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Definition of Capital account
Net result of public and private international investment and lending activities.
That part of the balance of payments accounts that records demands for and supplies of a currency arising from purchases or sales of assets.
In a balance of payments, the basic balance is the net balance of the combination of the current
A format for the operating section of the cash-flow statement that
capital rationing that under certain circumstances can be violated or even viewed
An explanation or report in financial terms about the transactions of an organization.
The sum of all the interest options in your policy, including interest.
The process of satisfying stakeholders in the organization that managers have acted in the best interests of the stakeholders, a result of the stewardship function of managers, which takes place through accounting.
A collection of systems and processes used to record, report and interpret business transactions.
A broad, all-inclusive term that refers to the methods and procedures
Administrative proceedings or litigation releases that entail an accounting or auditing-related violation of the securities laws.
An alteration in the accounting methodology or estimates used in
Earnings of a firm as reported on its income statement.
A business for which a separate set of accounting records is being
The representation of the double-entry system of accounting such that assets are equal to liabilities plus capital.
The formula Assets = Liabilities + Equity.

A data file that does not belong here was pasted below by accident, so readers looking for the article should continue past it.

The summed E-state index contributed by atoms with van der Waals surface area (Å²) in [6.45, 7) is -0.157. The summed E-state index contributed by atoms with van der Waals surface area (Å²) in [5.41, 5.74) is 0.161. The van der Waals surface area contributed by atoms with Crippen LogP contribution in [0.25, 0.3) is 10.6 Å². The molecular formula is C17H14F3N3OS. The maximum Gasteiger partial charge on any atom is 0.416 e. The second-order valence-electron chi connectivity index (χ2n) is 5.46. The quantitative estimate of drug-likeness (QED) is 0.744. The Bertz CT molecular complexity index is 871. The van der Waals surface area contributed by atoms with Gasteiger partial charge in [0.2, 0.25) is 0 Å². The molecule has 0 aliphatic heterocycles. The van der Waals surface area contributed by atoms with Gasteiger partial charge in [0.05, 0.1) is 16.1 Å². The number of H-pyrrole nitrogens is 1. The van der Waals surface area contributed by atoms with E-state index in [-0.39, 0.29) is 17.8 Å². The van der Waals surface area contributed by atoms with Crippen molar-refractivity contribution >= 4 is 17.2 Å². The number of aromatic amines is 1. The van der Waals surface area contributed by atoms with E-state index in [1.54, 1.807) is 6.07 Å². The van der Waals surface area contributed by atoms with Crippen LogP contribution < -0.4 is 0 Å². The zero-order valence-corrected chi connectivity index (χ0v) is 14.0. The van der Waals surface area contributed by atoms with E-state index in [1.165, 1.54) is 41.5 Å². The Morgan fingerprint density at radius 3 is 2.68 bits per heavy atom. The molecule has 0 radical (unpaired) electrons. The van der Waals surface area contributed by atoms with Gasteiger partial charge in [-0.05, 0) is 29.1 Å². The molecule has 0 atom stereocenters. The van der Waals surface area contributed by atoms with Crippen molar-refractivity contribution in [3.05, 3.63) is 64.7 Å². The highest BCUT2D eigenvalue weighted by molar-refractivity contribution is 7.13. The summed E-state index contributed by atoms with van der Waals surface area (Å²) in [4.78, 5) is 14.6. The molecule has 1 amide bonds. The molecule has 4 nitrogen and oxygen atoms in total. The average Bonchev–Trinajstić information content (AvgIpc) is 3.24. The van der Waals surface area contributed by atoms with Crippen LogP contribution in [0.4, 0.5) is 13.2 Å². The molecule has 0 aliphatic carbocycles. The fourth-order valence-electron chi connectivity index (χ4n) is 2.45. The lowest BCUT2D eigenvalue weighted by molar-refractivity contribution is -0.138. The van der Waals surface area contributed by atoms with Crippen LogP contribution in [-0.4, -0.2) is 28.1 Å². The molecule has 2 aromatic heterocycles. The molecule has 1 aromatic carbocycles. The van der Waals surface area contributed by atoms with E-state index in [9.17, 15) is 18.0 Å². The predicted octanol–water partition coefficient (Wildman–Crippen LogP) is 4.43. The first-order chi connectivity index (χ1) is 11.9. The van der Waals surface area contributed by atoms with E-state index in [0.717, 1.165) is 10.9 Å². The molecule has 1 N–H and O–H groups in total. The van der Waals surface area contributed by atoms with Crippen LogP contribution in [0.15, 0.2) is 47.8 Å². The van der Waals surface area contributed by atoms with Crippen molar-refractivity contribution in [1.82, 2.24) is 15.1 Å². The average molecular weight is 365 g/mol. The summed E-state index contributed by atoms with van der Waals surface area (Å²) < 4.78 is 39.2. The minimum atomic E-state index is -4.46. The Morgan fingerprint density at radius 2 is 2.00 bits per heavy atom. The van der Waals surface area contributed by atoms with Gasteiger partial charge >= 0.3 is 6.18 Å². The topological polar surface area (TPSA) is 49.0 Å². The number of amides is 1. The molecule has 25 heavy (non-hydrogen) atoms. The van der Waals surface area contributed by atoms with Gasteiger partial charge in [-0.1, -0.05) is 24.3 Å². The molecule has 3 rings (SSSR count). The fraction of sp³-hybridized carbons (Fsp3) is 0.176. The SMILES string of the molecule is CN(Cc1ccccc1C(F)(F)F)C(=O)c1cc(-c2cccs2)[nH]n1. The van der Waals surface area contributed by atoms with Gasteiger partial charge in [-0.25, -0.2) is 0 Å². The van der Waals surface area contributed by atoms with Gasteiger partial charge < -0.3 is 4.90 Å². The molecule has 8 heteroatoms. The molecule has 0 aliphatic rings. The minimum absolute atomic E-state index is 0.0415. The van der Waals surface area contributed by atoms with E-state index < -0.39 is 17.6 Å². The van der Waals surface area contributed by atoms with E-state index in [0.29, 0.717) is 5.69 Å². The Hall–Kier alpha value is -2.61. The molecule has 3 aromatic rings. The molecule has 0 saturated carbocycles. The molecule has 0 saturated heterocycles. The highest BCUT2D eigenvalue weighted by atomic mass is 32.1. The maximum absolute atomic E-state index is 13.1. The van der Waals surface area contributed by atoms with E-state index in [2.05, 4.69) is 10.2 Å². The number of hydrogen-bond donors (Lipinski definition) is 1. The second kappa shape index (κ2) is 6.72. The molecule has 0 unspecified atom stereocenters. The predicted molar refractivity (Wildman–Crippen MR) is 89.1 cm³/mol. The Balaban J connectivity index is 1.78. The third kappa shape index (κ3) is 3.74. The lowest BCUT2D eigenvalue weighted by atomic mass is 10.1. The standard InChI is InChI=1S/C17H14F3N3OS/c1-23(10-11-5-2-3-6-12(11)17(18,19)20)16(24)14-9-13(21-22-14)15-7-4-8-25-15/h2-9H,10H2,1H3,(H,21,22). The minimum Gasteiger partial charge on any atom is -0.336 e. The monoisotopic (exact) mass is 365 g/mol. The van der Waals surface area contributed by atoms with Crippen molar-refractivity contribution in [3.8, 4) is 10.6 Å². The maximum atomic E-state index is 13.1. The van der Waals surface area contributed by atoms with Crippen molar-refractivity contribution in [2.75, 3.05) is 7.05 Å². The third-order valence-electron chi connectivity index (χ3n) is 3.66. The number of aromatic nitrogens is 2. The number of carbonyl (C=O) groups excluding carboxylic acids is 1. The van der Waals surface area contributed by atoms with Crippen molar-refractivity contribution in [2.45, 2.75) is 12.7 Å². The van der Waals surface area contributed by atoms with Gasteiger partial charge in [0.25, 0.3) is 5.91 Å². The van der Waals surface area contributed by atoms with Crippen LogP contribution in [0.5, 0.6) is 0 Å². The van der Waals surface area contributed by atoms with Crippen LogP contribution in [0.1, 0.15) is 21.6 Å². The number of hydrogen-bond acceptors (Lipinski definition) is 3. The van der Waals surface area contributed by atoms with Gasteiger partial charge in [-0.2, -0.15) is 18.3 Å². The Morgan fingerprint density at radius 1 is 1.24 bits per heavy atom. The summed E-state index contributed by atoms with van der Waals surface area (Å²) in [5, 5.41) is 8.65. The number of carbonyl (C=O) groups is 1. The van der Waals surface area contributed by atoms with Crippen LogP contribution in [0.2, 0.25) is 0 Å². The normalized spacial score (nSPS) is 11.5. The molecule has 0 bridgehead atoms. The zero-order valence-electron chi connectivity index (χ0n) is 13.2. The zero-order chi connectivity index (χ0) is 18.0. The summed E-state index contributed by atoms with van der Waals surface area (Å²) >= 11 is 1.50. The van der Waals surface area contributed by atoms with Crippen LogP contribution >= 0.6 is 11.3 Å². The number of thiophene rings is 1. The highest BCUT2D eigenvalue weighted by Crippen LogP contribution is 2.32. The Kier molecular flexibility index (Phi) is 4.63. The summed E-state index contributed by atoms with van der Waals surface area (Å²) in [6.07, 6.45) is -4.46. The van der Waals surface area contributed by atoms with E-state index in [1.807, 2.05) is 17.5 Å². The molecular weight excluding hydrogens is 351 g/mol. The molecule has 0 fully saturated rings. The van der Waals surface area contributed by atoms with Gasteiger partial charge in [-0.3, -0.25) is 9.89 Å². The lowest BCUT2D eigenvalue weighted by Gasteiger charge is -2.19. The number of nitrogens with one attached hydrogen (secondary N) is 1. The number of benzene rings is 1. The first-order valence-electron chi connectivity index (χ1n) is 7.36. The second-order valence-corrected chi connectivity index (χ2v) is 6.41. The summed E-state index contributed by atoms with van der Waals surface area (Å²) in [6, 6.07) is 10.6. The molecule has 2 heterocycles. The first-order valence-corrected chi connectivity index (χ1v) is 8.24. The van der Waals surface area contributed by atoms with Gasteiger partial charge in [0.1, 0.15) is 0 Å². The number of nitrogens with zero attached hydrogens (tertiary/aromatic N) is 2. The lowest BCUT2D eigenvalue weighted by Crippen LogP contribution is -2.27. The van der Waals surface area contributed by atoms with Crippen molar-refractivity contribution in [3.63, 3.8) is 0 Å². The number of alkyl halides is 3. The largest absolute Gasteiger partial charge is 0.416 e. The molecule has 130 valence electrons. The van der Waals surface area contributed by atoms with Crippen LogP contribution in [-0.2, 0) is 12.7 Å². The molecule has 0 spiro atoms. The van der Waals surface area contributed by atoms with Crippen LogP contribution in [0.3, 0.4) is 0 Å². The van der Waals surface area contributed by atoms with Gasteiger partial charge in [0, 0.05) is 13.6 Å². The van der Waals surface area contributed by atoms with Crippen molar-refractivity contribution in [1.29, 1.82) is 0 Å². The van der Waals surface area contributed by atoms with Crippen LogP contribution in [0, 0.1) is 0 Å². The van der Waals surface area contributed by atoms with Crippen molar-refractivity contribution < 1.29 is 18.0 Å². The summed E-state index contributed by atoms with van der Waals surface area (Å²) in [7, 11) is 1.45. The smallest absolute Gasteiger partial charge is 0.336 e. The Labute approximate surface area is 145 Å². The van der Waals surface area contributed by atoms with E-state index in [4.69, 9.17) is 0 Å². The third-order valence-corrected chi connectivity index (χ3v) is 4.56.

An equation that reflects the two-sided nature of a
Unintentional mistakes in financial statements. accounted for by restating
The change in the value of a firm's foreign currency denominated accounts due to a
Total liabilities exceed total assets. A firm with a negative net worth is insolvent on
Intentional misstatements or omissions of amounts or disclosures in
The ease and quickness with which assets can be converted to cash.
The period of time for which financial statements are produced – see also financial year.
The principles, bases, conventions, rules and procedures adopted by management in preparing and presenting financial statements.
Accounting rate of return (ARR)
A method of investment appraisal that measures
accounting rate of return (ARR)
the rate of earnings obtained on the average capital investment over the life of a capital project; computed as average annual profits divided by average investment; not based on cash flow
A set of accounts that summarize the transactions of a business that have been recorded on source documents.
‘Buckets’ within the ledger, part of the accounting system. Each account contains similar transactions (line items) that are used for the production of financial statements. Or commonly used as an abbreviation for financial statements.
Money owed to suppliers.
Amounts a company owes to creditors.
Amounts owed by the company for goods and services that have been received, but have not yet been paid for. Usually accounts payable involves the receipt of an invoice from the company providing the services or goods.